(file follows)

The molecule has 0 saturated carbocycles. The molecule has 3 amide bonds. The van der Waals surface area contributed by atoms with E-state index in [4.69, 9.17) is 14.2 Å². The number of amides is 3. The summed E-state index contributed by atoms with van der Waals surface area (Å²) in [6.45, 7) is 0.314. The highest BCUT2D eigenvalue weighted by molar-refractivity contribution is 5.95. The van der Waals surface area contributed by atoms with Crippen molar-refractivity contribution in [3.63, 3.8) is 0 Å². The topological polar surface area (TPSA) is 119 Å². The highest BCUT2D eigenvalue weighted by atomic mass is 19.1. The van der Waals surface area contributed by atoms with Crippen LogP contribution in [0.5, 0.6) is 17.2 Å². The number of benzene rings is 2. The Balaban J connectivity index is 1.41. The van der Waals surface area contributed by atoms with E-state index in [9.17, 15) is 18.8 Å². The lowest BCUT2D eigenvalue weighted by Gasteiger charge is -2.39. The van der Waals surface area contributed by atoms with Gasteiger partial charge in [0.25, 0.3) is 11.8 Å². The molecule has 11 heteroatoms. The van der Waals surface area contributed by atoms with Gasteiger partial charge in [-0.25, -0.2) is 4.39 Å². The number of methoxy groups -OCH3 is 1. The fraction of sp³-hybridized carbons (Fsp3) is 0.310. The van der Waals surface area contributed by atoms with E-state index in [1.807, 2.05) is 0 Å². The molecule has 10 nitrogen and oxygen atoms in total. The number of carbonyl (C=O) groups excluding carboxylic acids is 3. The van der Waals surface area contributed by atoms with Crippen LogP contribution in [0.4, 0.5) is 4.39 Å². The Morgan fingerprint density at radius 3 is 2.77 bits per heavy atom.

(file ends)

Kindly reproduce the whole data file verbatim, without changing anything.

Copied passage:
The molecule has 0 saturated carbocycles. The molecule has 3 amide bonds. The van der Waals surface area contributed by atoms with E-state index in [4.69, 9.17) is 14.2 Å². The number of amides is 3. The summed E-state index contributed by atoms with van der Waals surface area (Å²) in [6.45, 7) is 0.314. The highest BCUT2D eigenvalue weighted by molar-refractivity contribution is 5.95. The van der Waals surface area contributed by atoms with Crippen molar-refractivity contribution in [3.63, 3.8) is 0 Å². The topological polar surface area (TPSA) is 119 Å². The highest BCUT2D eigenvalue weighted by atomic mass is 19.1. The van der Waals surface area contributed by atoms with Crippen LogP contribution in [0.5, 0.6) is 17.2 Å². The number of benzene rings is 2. The Balaban J connectivity index is 1.41. The van der Waals surface area contributed by atoms with E-state index in [9.17, 15) is 18.8 Å². The lowest BCUT2D eigenvalue weighted by Gasteiger charge is -2.39. The van der Waals surface area contributed by atoms with Gasteiger partial charge in [0.25, 0.3) is 11.8 Å². The molecule has 11 heteroatoms. The van der Waals surface area contributed by atoms with Gasteiger partial charge in [-0.25, -0.2) is 4.39 Å². The number of methoxy groups -OCH3 is 1. The fraction of sp³-hybridized carbons (Fsp3) is 0.310. The van der Waals surface area contributed by atoms with E-state index in [1.807, 2.05) is 0 Å². The molecule has 10 nitrogen and oxygen atoms in total. The number of carbonyl (C=O) groups excluding carboxylic acids is 3. The van der Waals surface area contributed by atoms with Crippen LogP contribution in [0.4, 0.5) is 4.39 Å². The Morgan fingerprint density at radius 3 is 2.77 bits per heavy atom.